Access to Baracara, nightmare due to thick vegetation
Access to the village of Baracara situated 52 miles up the Canje River, Berbice in now a nightmare due to heavy vegetation that blocked some sections of the waterway thus making it almost impossible for boats to traverse.
The journey which is expected to take just over three hours could end up taking two days. The thick vegetation was recently cleared as part of the maintenance but the grass has now formed mats covering several meters of the water top.
In addition, the cut grass can also damage seines and fishing pens.
Speed boats can get out in a day or two but larger boats will take weeks to travel the distance from Wel-te-Vreeden to the estuary of the Canje River and ultimately flows into the Berbice River.
Residents of Baracara are now claiming that the clearing of the waterway can take up to year end.
The Amerindian settlement depends primarily on New Amsterdam for trade. Most of the residents would make trips to New Amsterdam on a monthly basis to sell their produce and purchase much needed supplies.
For some, the round trip takes more than one week and for others, even longer.
Baracara is the only maroon village in Guyana. A group of escaped slaves settled in Baracara in the early 19th century, and occupied both the east and west banks of the Canje River.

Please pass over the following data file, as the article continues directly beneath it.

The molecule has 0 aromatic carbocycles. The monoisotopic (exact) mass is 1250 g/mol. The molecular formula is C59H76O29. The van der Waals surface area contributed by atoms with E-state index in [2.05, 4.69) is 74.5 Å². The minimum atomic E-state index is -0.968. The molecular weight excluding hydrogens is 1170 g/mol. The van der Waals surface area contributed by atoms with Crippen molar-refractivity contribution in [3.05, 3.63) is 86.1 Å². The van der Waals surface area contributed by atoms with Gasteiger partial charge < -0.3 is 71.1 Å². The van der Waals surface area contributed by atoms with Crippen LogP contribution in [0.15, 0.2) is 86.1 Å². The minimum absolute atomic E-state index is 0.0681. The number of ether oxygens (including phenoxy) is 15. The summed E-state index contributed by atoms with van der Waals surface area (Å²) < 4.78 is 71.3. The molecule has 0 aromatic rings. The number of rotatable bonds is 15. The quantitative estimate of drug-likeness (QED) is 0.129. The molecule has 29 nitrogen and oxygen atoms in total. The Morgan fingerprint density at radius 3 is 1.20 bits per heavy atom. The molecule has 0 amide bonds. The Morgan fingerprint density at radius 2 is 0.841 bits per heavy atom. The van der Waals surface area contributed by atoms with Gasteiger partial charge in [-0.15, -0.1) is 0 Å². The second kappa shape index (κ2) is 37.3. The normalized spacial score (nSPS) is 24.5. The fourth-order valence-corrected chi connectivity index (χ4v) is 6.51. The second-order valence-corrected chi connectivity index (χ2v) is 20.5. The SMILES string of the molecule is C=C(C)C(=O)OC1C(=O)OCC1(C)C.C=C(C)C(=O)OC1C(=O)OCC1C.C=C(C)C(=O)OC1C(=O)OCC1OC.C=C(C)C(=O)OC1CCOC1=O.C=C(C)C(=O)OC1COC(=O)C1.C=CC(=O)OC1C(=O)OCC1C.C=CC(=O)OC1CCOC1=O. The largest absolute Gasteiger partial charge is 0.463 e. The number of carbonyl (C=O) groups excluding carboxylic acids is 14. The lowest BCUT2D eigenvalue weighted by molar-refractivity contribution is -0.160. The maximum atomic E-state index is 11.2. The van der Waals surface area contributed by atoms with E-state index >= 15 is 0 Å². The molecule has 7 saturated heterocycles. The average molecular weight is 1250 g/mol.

Village Chairman, Eustace Joseph related that it is always difficult for residents in the community. He explained that the grass is normally cut twice a year-once in June and another, in December.
However, it is only during this period that the River becomes blocked.
“Presently now the water is low and the water is washing and falling, when it is the May/June season it is one way out. But right now, the grass goes and comes back and during this period it would spend a very long time in the River.”
He said it is very difficult for them when they have to travel in cases of emergencies. “But we have gotten accustomed to this because we live here for a number of years.”
Joseph explained that the heavy rainfall would cause the water level to raise and this ultimately assist to push the grass out of the River faster.
Meanwhile, fishermen who ply their trade between at the head of the Berbice River also experience difficulties but are waiting patiently at the end of the year when the grass is cleared.